Bankruptcy is something no one wants to face, but most people don’t want to struggle, either. Sometimes, we find ourselves in dire straits, and we just need a little help and a fresh start.
Bankruptcy helps consumers emerge from debt, whether it’s caused by credit cards, medical bills, or divorce. Read on to learn about the benefits and drawbacks of consumer bankruptcy.
Benefit: The Automatic Stay
A client who files for a credit card bankruptcy will likely feel relieved. As soon as the case is filed, an injunction called an automatic stay goes into effect. The automatic stay prevents creditors from making further collection attempts.
Once it’s in place, creditors cannot send letters, call, or ask for payment until the case has concluded. If the debt is discharged via Chapter 7 bankruptcy, they cannot contact you for that debt ever again. With the automatic stay, you’ll get the breathing room you’ll need to think clearly and make smarter financial decisions in the future.
Benefit: A Higher Credit Score
Some clients may see increases in their credit scores after receiving a bankruptcy discharge. Though it’s not guaranteed, it happens occasionally, because of changes in debt-to-income ratio. Before filing for bankruptcy, your ratio may be debt-heavy.
However, when you get a Chapter 7 discharge, those debts are eliminated. No matter your income, your debt-to-income ratio will improve, and the credit bureaus tend to look favorably upon those with a low debt-to-income ratio. Everything takes time, but after a discharge, you can concentrate on rebuilding credit rather than living from one paycheck to the next.
Drawback: Guilt and Shame
A bankruptcy declaration does not come without repercussions. However, most of them are short-term and they’re easy to overcome. Many people feel guilty because bankruptcy allows them to ‘avoid’ paying their debts, but these feelings are perfectly normal. It’s important to focus on financial recovery, and to do what’s best for yourself and your family.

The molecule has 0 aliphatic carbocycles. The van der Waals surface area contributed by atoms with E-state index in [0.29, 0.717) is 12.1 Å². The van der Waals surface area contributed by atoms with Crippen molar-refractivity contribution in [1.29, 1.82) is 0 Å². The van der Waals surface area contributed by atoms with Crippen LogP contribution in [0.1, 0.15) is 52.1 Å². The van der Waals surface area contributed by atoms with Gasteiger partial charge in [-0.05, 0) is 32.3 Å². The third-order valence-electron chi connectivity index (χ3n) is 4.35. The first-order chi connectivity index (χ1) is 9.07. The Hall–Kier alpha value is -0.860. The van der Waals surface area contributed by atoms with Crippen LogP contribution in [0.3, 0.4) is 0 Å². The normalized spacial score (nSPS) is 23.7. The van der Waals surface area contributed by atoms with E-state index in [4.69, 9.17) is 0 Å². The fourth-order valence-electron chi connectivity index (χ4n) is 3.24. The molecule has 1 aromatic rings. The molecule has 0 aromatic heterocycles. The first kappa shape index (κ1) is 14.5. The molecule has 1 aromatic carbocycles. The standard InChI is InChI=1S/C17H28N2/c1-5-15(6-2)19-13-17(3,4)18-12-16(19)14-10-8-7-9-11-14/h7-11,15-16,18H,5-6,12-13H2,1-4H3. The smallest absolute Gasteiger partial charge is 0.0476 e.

Drawback: Credit Consequences
A bankruptcy will stay on your credit report for up to a decade. While that’s a frightening thought, it’s not as bad as it seems. Your credit might improve after filing, and you’ll probably receive offers for new credit products such as credit cards and auto loans. We advise clients to stay away from such offers right after bankruptcy, as they often come with abnormally high interest rates. There are ways to improve your credit without the high fees, and your lawyer may be able to help point you in the right direction.
Drawback: Fear of Losing Your Assets
Most people are reluctant to file for bankruptcy because they believe they’ll lose their vehicle, house, and other valuables. Despite this common misconception, most clients don’t lose much when filing for bankruptcy. Ask an attorney about state and federal bankruptcy exemptions that will help you keep more of your hard-earned money and assets.
A Few Closing Thoughts About Bankruptcy
Like any other major life choice, bankruptcy has its pros and cons. The decision to request bankruptcy protection is a highly personal one, and you’re the only one who knows whether it’s right for you and your situation. Lawyers will be able to answer your questions and address your concerns, and if you decide to move forward, they’ll stay by your side through the process.